Spread from the Post-Precarity Zine, courtesy INC

Shifting the definition of professional competence — Post-Precarity Zine: Toolbox for Beginning artists

Issue no6
dec- -jan 2021
Vijf interviews - Depot

The rhetoric that artistic freedom should be separate from talks of money and professionalization still prevails in art academies and public imaginations, making the survival — not to mention well-being — of artists a neglected topic. The Post-Precarity Zine, a result of collective reckonings from the Post-Precarity Autumn Camp, co-organized by the INC, Platform Beeldende Kunst and Hotel Maria Kapel, discusses these elephants in the artists' rooms.

For young artists in the Netherlands, talking about the economics of their practices can feel like a taboo. While side jobs, funding applications and doubts about the art world are common concerns, young artists shy away from these conversations, either lacking the vocabulary or feeling insecure about sharing their experiences. The rhetoric that artistic freedom should be separate from talks of money and professionalization still prevails in art academies and public imaginations, making the survival — not to mention well-being — of artists a neglected topic.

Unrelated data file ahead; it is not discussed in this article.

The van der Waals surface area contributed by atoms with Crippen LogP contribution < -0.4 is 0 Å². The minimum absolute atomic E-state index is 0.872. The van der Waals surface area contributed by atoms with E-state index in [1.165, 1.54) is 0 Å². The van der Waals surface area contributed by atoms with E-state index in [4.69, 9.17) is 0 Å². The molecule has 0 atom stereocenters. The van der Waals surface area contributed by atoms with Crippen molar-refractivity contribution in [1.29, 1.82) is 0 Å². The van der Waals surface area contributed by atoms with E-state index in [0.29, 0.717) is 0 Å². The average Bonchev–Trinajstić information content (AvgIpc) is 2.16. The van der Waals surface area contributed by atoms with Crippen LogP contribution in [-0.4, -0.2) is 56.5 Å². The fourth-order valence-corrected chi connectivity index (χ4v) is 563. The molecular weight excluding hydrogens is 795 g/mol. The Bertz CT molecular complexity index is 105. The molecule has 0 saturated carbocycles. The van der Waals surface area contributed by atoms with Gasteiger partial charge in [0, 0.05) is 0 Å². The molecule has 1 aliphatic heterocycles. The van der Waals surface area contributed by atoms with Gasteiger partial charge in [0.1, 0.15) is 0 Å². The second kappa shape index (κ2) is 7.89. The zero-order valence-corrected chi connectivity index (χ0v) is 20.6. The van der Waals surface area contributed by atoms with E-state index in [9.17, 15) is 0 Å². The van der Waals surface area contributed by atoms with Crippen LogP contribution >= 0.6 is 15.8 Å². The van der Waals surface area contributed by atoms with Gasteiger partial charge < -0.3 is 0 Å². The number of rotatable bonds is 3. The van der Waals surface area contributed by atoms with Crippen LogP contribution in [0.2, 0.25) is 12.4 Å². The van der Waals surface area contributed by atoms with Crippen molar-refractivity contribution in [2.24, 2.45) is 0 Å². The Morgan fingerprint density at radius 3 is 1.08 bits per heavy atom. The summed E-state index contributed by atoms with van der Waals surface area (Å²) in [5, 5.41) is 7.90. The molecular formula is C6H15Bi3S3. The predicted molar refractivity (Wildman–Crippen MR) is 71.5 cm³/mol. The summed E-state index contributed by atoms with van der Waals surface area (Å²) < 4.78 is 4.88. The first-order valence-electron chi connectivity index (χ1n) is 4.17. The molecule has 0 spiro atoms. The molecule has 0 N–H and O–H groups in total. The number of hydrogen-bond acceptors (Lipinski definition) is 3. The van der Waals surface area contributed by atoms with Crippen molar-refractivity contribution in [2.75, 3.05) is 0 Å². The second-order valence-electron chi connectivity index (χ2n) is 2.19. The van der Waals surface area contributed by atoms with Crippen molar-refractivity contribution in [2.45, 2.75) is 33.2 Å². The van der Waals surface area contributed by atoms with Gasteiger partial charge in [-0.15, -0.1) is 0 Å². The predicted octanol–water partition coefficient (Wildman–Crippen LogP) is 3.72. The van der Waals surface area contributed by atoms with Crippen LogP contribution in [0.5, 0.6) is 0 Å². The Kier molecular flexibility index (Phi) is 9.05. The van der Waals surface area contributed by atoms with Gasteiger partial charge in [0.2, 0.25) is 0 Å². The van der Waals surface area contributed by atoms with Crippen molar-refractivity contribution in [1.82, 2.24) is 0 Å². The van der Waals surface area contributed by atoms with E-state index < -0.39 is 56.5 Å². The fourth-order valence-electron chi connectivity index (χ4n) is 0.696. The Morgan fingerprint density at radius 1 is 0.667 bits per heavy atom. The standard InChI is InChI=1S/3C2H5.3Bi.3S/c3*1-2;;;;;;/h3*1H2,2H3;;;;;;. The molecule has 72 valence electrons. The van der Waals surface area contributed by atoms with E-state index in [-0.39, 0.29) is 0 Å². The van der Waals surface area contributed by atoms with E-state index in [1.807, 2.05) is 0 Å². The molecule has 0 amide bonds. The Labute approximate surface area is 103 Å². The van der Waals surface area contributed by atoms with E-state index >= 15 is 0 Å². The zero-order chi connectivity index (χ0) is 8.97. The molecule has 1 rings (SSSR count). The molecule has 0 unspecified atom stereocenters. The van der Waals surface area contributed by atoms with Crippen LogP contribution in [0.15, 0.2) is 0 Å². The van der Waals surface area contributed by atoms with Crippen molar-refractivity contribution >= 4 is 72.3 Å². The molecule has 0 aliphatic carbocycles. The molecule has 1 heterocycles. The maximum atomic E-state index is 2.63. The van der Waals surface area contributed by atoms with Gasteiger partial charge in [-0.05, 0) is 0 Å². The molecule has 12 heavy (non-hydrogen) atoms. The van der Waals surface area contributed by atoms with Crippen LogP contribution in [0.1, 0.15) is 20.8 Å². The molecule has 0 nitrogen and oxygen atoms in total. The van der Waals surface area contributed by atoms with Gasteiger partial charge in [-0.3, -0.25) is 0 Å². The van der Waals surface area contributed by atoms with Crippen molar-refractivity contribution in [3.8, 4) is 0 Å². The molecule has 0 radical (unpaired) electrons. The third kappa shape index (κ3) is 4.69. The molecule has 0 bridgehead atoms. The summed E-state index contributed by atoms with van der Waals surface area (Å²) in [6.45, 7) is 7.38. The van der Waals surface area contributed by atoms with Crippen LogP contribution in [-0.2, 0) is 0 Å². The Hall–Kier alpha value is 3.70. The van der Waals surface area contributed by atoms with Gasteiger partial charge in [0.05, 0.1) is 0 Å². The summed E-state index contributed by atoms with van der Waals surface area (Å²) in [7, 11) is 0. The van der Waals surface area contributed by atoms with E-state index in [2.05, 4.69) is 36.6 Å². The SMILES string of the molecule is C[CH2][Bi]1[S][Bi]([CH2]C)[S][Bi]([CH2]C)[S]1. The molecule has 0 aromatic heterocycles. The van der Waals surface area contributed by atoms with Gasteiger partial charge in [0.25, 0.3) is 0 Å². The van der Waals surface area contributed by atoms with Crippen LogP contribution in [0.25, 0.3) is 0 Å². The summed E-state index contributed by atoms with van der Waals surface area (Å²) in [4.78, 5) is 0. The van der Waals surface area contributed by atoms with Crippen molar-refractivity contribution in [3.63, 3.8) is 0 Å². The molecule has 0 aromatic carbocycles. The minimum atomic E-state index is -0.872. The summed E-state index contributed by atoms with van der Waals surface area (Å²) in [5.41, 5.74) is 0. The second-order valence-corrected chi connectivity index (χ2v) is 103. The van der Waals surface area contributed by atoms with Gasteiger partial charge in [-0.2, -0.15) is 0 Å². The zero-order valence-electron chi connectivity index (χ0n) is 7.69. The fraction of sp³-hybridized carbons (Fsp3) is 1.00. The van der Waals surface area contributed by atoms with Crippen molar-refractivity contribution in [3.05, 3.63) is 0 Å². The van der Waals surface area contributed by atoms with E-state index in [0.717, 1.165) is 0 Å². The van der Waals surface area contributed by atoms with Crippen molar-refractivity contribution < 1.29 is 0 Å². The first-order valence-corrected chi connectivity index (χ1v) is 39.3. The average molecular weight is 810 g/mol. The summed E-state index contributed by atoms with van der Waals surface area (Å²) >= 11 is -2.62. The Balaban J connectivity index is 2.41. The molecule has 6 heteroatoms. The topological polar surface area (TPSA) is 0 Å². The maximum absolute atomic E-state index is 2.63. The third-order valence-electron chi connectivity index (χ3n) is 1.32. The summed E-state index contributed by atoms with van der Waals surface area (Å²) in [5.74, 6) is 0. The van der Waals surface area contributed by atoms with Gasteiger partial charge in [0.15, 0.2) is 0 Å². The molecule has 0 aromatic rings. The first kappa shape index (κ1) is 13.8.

Opening up the discussion is urgent, especially as the covid pandemic puts additional pressure on the already precarious conditions of many artists. A new publication by the Institute of Network Cultures (INC), “Post-Precarity Zine: Toolbox for Beginning Artists”, shines a much needed light on the discourses that affect the work and life of artists.